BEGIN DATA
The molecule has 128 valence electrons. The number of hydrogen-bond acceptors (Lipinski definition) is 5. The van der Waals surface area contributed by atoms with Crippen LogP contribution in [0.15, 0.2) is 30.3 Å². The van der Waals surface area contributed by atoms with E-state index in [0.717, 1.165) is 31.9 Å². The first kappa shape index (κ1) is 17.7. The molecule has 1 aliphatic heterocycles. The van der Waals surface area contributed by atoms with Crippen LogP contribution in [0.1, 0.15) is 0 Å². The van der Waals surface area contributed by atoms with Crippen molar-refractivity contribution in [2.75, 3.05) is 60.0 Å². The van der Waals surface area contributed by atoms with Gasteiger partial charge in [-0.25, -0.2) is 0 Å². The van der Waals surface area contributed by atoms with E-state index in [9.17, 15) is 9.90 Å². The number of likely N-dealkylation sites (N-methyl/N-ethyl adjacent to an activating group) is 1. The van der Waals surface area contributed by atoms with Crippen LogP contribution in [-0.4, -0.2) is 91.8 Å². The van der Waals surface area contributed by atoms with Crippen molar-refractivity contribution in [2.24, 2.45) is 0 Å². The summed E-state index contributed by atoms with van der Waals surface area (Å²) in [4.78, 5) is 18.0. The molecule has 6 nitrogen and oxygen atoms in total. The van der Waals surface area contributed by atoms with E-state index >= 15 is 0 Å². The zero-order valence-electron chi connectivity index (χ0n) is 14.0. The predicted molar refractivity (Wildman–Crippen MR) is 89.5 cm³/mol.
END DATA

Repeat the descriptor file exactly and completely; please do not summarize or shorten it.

The molecule has 128 valence electrons. The number of hydrogen-bond acceptors (Lipinski definition) is 5. The van der Waals surface area contributed by atoms with Crippen LogP contribution in [0.15, 0.2) is 30.3 Å². The van der Waals surface area contributed by atoms with E-state index in [0.717, 1.165) is 31.9 Å². The first kappa shape index (κ1) is 17.7. The molecule has 1 aliphatic heterocycles. The van der Waals surface area contributed by atoms with Crippen LogP contribution in [0.1, 0.15) is 0 Å². The van der Waals surface area contributed by atoms with Crippen molar-refractivity contribution in [2.75, 3.05) is 60.0 Å². The van der Waals surface area contributed by atoms with Gasteiger partial charge in [-0.25, -0.2) is 0 Å². The van der Waals surface area contributed by atoms with E-state index in [9.17, 15) is 9.90 Å². The number of likely N-dealkylation sites (N-methyl/N-ethyl adjacent to an activating group) is 1. The van der Waals surface area contributed by atoms with Crippen LogP contribution in [-0.4, -0.2) is 91.8 Å². The van der Waals surface area contributed by atoms with Crippen molar-refractivity contribution in [2.24, 2.45) is 0 Å². The summed E-state index contributed by atoms with van der Waals surface area (Å²) in [4.78, 5) is 18.0. The molecule has 6 nitrogen and oxygen atoms in total. The van der Waals surface area contributed by atoms with E-state index >= 15 is 0 Å². The zero-order valence-electron chi connectivity index (χ0n) is 14.0. The predicted molar refractivity (Wildman–Crippen MR) is 89.5 cm³/mol.